British Columbia’s Supreme Court has ordered a woman to pay tens of thousands of dollars in damages after posting defamatory reviews after her breast augmentation surgery.
The woman, who describes herself as a blogger, had planned to undergo the surgery following the birth of her daughter in 2015. According to a court decision, she had been researching plastic surgeons in the province and settled on the plaintiff because she would have been able to receive a consultation relatively soon after.
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The surgeon walked the woman through a typical first-visit procedure, which includes looking at medical history, a physical examination, and watching a video about the process of breast augmentation. He also explained the different types of implants that she could receive and potential risks related to the surgery.
During the examination, the surgeon revealed to the woman that she had a “chest wall deformity known as Pectus Excavatum.” Also known as sunken chest, it causes the front of the chest to be concave, rather than convex — thus adding a layer of complication to the surgery.
The court document explains that the surgeon had suggested using two different sizes of implant in order to address the condition. However, the woman stressed that she wanted the same size.
The surgery took place on November 3, 2015, and in the following days after the surgery, the surgeon’s office received “numerous calls, text messages, and a breast photograph” from the defendant.
She had concerns because “her left breast was higher than the right breast and the lower half of the breast was quite black and blue, indicating bleeding.”
After being examined by the surgeon, he stressed that he was “not concerned about the outcome” because the left implant would “drop into place over time.”
Following a string of emails and complaints, the woman stressed that she wanted a second surgery performed by a different surgeon, as opposed to a smaller, more minor procedure. The second surgery would be performed by a different surgeon and would include a full replacement of the implants from the first surgery. After the second surgery took place in 2016, the blogger maintained that she did not want to pay for the second surgery since it was “necessitated by mistakes made“ during the first.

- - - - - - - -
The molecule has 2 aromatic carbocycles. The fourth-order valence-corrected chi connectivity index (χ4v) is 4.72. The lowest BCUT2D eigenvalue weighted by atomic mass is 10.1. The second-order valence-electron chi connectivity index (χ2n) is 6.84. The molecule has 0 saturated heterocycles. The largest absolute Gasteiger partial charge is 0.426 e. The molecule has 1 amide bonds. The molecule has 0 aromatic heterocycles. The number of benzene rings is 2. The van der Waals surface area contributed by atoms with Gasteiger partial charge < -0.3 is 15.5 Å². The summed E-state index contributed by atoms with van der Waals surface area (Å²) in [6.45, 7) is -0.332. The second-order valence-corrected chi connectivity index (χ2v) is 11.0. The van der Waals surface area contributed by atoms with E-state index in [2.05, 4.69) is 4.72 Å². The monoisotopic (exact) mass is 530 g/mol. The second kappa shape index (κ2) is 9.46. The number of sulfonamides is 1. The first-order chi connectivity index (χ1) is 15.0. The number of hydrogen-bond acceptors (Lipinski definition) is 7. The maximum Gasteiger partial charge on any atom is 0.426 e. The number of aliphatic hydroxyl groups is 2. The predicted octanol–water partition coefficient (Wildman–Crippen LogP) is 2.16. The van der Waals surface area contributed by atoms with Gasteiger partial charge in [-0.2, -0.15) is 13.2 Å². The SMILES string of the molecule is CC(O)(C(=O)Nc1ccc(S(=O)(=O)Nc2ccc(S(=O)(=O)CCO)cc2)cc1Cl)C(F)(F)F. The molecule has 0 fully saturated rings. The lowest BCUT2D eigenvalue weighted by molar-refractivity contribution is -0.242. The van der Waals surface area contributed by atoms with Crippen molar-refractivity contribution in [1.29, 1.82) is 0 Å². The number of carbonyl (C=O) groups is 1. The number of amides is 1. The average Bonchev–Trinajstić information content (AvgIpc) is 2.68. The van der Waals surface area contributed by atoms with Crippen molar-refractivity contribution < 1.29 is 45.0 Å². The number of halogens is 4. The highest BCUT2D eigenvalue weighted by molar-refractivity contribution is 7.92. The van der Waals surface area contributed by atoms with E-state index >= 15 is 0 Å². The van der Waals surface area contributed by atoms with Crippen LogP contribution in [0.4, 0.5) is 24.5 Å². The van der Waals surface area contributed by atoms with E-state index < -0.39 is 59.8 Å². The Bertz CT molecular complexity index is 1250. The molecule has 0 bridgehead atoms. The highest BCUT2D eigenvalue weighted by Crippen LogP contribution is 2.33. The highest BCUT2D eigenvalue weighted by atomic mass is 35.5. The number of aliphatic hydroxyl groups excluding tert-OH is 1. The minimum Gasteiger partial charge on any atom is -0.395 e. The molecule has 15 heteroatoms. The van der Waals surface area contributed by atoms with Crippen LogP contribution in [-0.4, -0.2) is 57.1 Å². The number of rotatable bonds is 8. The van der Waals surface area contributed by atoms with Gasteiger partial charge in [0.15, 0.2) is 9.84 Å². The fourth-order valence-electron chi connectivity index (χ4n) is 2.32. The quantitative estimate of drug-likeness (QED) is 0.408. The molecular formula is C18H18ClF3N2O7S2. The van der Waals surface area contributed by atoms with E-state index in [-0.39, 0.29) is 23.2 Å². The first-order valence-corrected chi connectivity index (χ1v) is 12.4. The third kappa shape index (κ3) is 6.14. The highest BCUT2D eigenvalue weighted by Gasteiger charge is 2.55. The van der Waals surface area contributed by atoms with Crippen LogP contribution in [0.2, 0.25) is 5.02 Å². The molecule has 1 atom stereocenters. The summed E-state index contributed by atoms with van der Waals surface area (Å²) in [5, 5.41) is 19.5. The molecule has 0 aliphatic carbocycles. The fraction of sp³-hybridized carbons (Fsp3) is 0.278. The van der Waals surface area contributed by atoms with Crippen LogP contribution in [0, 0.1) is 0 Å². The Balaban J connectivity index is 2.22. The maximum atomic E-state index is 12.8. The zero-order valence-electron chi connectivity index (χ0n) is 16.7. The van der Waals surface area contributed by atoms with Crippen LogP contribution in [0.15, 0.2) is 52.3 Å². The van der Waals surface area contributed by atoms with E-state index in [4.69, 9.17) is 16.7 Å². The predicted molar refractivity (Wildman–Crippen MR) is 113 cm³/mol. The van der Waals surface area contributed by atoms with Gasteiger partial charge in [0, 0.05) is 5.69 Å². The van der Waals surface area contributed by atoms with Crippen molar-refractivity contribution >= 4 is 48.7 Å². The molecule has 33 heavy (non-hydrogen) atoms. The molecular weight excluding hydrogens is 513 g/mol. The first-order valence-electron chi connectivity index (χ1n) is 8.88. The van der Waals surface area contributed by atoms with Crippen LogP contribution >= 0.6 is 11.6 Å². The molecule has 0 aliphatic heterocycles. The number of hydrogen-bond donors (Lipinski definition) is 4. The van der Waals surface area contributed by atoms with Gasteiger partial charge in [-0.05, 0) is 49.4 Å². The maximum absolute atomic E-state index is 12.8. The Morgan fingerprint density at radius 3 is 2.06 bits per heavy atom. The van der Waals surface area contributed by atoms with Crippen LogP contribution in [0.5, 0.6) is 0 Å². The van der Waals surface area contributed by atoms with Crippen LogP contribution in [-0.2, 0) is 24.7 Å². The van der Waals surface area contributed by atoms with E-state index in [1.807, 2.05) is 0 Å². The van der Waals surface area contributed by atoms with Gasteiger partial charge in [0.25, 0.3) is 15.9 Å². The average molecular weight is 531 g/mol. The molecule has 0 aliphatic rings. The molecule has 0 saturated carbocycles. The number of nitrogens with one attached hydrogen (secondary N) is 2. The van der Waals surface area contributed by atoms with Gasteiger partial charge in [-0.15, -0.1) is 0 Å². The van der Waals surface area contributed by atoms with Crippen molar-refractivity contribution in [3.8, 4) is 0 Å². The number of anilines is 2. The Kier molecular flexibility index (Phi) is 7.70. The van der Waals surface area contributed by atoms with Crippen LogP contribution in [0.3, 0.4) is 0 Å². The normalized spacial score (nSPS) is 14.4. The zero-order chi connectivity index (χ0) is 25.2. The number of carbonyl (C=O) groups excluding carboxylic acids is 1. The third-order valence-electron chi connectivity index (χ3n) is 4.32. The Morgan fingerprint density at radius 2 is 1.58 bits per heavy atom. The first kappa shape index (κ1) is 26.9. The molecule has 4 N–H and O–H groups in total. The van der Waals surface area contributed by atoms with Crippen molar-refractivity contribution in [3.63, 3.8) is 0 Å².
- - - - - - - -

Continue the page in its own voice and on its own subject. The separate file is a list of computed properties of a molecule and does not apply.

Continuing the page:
Several years later, the defamatory review was posted on the woman’s blog and on Google Reviews. She describes her experience as an “anxiety-filled nightmare,” stressing that she left the operating table worse than when she initially lay down for the procedure.
“I knew something wasn’t right immediately from the bottom half of my breast being almost entirely black and blue,” reads the review. “He shrugged it off, said it was fine. I took his word for it even though it didn’t feel or look fine.”
“It was a lengthy, stressful battle to have a different surgeon correct his mistake without having to pay full price for another breast augmentation. At one point, I wanted the implants completely taken out because I fully regretted the procedure he did on me. It was a hard, frustrating process in negotiating revision surgery and costs.”
A similar review was posted on the surgeon’s Google Reviews, stating that there had been no suggestion to take a different approach to the woman’s pectus deformity. She added that the doctor “constantly” attempted to have her review taken down and “publicly bully” her.
One year later, in 2019, the plastic surgeon began legal action seeking damages for defamation. While the blogger launched a counterclaim and stressed that her review was protected by the Protection of Public Participation Act, the court overturned both of these actions.
“While internet postings in the nature of ‘reviews’ of restaurants and services are the norm in today’s world, defamatory comments dressed up as ‘reviews’ that are not factual or do not qualify as fair comment are subject to the laws of defamation,” the document reads. “Moreover, the posts contain defamatory statements of fact that cannot be justified.”
Based on the woman’s refusal to remove the reviews, the attack on the plaintiff’s professional reputation, and her conduct since the start of the litigation process, the judge deemed that damages of $30,000 should be paid.
She was also ordered to remove the reviews and refrain from posting them on social media any further.